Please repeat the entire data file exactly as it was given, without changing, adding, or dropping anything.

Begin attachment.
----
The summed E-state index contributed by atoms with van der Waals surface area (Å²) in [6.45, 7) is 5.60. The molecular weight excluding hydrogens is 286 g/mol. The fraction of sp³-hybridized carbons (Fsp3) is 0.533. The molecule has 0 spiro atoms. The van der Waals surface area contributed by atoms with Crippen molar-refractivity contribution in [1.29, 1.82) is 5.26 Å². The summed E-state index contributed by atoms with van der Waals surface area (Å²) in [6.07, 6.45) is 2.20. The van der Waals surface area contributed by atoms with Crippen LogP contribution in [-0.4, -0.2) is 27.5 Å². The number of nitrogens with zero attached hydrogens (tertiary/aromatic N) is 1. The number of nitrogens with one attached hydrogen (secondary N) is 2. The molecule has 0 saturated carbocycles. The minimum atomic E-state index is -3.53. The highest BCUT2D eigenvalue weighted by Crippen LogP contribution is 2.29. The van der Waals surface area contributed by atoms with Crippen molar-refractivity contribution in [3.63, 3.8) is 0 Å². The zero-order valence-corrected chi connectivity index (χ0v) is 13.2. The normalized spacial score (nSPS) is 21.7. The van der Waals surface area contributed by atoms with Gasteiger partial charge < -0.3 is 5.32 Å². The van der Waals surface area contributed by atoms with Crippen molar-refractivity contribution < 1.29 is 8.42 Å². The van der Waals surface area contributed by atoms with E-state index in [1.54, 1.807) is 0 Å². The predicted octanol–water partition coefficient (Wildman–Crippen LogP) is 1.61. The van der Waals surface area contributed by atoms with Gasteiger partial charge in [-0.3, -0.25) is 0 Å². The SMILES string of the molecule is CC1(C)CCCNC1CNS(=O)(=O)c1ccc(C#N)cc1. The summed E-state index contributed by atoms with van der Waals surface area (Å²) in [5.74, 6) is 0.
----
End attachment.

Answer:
The summed E-state index contributed by atoms with van der Waals surface area (Å²) in [6.45, 7) is 5.60. The molecular weight excluding hydrogens is 286 g/mol. The fraction of sp³-hybridized carbons (Fsp3) is 0.533. The molecule has 0 spiro atoms. The van der Waals surface area contributed by atoms with Crippen molar-refractivity contribution in [1.29, 1.82) is 5.26 Å². The summed E-state index contributed by atoms with van der Waals surface area (Å²) in [6.07, 6.45) is 2.20. The van der Waals surface area contributed by atoms with Crippen LogP contribution in [-0.4, -0.2) is 27.5 Å². The number of nitrogens with zero attached hydrogens (tertiary/aromatic N) is 1. The number of nitrogens with one attached hydrogen (secondary N) is 2. The molecule has 0 saturated carbocycles. The minimum atomic E-state index is -3.53. The highest BCUT2D eigenvalue weighted by Crippen LogP contribution is 2.29. The van der Waals surface area contributed by atoms with Crippen molar-refractivity contribution in [3.63, 3.8) is 0 Å². The zero-order valence-corrected chi connectivity index (χ0v) is 13.2. The normalized spacial score (nSPS) is 21.7. The van der Waals surface area contributed by atoms with Gasteiger partial charge < -0.3 is 5.32 Å². The van der Waals surface area contributed by atoms with Crippen molar-refractivity contribution < 1.29 is 8.42 Å². The van der Waals surface area contributed by atoms with E-state index in [1.54, 1.807) is 0 Å². The predicted octanol–water partition coefficient (Wildman–Crippen LogP) is 1.61. The van der Waals surface area contributed by atoms with Gasteiger partial charge in [-0.3, -0.25) is 0 Å². The SMILES string of the molecule is CC1(C)CCCNC1CNS(=O)(=O)c1ccc(C#N)cc1. The summed E-state index contributed by atoms with van der Waals surface area (Å²) in [5.74, 6) is 0.